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Fault Line by H N Hirsch is a Binge-Worthy Festival pick #mystery #bingeworthy #giveaway



Title: Fault Line


Author: H N Hirsch


Genre: Mystery


Book Blurb:


“Fault Line is a suspenseful and utterly gritty crime fiction book. The plot is intelligently crafted, and ... thoroughly satisfying.”

--The Onlinebookclub.com


Bob Abramson's first encounter with murder occurred four years previously, in 1985, when his roommate, the scion of an old Boston family, was murdered and the case was investigated by the victim's Harvard professor, Marcus George. As the investigation developed, Bob and Marcus, naturally, fell in love.


Now, Bob has completed law school and landed a job as an Assistant District Attorney in San Diego, and Marcus has accepted a new position at UC San Diego. As they settle in to their new home, they're thrust into the investigation and its political ramification, and they find that a gay subculture roils much of southern California's placidly straight surface.


Excerpt:


On his first day in California, Bob Abramson awoke to an earthquake, rain, and murder.


The clock radio went off just as a mellow California voice was announcing “a small earthquake.” For a moment Bob felt completely disoriented, didn’t know where he was. His heart raced.


He quickly glanced at his Filofax, open on the bedside table. Saturday, July 8, 1989. He remembered where he was and what he was doing in this strange room with suitcases and boxes spread out all over the floor. He took a few deep breaths.


Marcus must have set the alarm, although why, Bob couldn’t fathom.


Bob had flown in the night before. Marcus had scurried to come out a few days sooner to meet the movers, who arrived ahead of schedule from the East.


He pulled himself out of bed and wondered what you were supposed to do after an earthquake. Having grown up and gone to school on the East coast, he was terrified of earthquakes, not to mention mud slides and fires, all the things he knew were possible in Southern California beneath the placid, gorgeous surface.


He glanced around the room and nothing seemed to have moved, then peered out the window. A drizzle was coming down but everything was still in place, all the houses and lawns and cars neat and tidy, just as they had been when they looked at the house a few months before.


His panic subsided.


He looked at the clock radio: 6:30. The mellow voice was explaining that the quake was “only” a 3.2, nothing to worry about, no damage reported. He trudged to the bathroom, tripping over an open suitcase.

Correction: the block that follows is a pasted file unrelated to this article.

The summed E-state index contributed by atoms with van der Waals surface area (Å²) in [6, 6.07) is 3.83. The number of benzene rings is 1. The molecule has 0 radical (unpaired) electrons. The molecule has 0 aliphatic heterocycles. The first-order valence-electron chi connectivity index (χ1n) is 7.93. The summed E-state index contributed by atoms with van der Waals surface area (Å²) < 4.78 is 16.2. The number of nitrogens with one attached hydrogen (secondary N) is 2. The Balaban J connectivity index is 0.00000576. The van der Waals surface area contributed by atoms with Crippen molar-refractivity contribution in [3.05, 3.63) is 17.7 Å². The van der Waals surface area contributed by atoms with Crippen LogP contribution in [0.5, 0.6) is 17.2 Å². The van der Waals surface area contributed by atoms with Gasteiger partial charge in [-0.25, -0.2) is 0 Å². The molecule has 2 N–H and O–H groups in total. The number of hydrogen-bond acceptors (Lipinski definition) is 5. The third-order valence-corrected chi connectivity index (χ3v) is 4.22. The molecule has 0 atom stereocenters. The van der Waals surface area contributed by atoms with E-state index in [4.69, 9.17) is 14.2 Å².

When he came out he could smell Marcus’s scrambled eggs. He pulled on gym shorts and a T shirt as he walked into the kitchen. He kissed the back of Marcus’s neck and announced “we’ve had a small earthquake.”


“You mean last night?” Marcus smiled. Having been separated for a few days and exhausted with packing for a week before that, they both had been more than ready for sex.


Bob smiled. “No, a real one. It was on the radio. 3.2. I guess that counts as little. No damage. But what is this rain? I thought this was sunny California.”


Marcus chuckled as Bob added pepper to the eggs. Marcus always forgot the pepper.


“It’s called June Gloom,” Marcus said. “Someone explained it to me. The desert east of here heats up fast as warmer weather arrives, pulls in mist from the ocean, so for a while there can be gray skies or drizzle.”


“My first day, rain and an earthquake.”


“Don’t be a grouch. There’s coffee. This will be done in two minutes.”


Bob poured himself a cup and stood at the open door to the patio. He peered out at the yard of their new house and inhaled: orange blossoms, sweet and a bit soapy. Freshly cut grass. The drizzle felt peaceful.


He smiled again. He could get used to this, he thought to himself. The air was never sweet in Boston. If you were lucky, it didn’t carry the smell of car exhaust.


He heard a thump at the front door and realized Marcus must have started delivery of the local newspaper. He retrieved it, and as he walked back into the kitchen, pulled it out of the blue plastic wrapper. He opened the paper and was stunned by a huge headline in bold type:


MAYOR’S HUSBAND FOUND DEAD


What he didn’t know is that in just 24 hours, he would be knee-deep in the investigation of that murder.


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What makes your featured book a binge-worthy read?


Suspenseful, well-written, colorful setting, politically relevant.


Giveaway –


One lucky reader will win a $75 Amazon gift card


Open internationally.


Runs August 1 – 31, 2023.


Drawing will be held on September 1, 2023.


Author Biography:


A graduate of the University of Michigan, with advanced degrees from Princeton, H.N. Hirsch is the Erwin N. Griswold Professor of Politics Emeritus at Oberlin College in Ohio, where he also held a joint appointment from 2005-2014 in Comparative American Studies; served as Acting Chair of the Department of Politics in 2010-2011; and was Dean of the Faculty of Arts and Sciences, 2005-06. He began his career at Harvard, where he was Head Tutor in the Department of Government; he later served as Director of the Legal Studies Program at Macalester College in Minnesota; and chaired the Department of Political Science at the University of California at San Diego and at Macalester. He is the author of "Office Hours: One Academic Life" (2016); "A Theory of Liberty: The Constitution and Minorities" (1992); and "The Enigma of Felix Frankfurter" (1981/2014); and editor of "The Future of Gay Rights in America" (2005). Among his areas of expertise are constitutional law and jurisprudence, modern political theory, and gender and sexuality.


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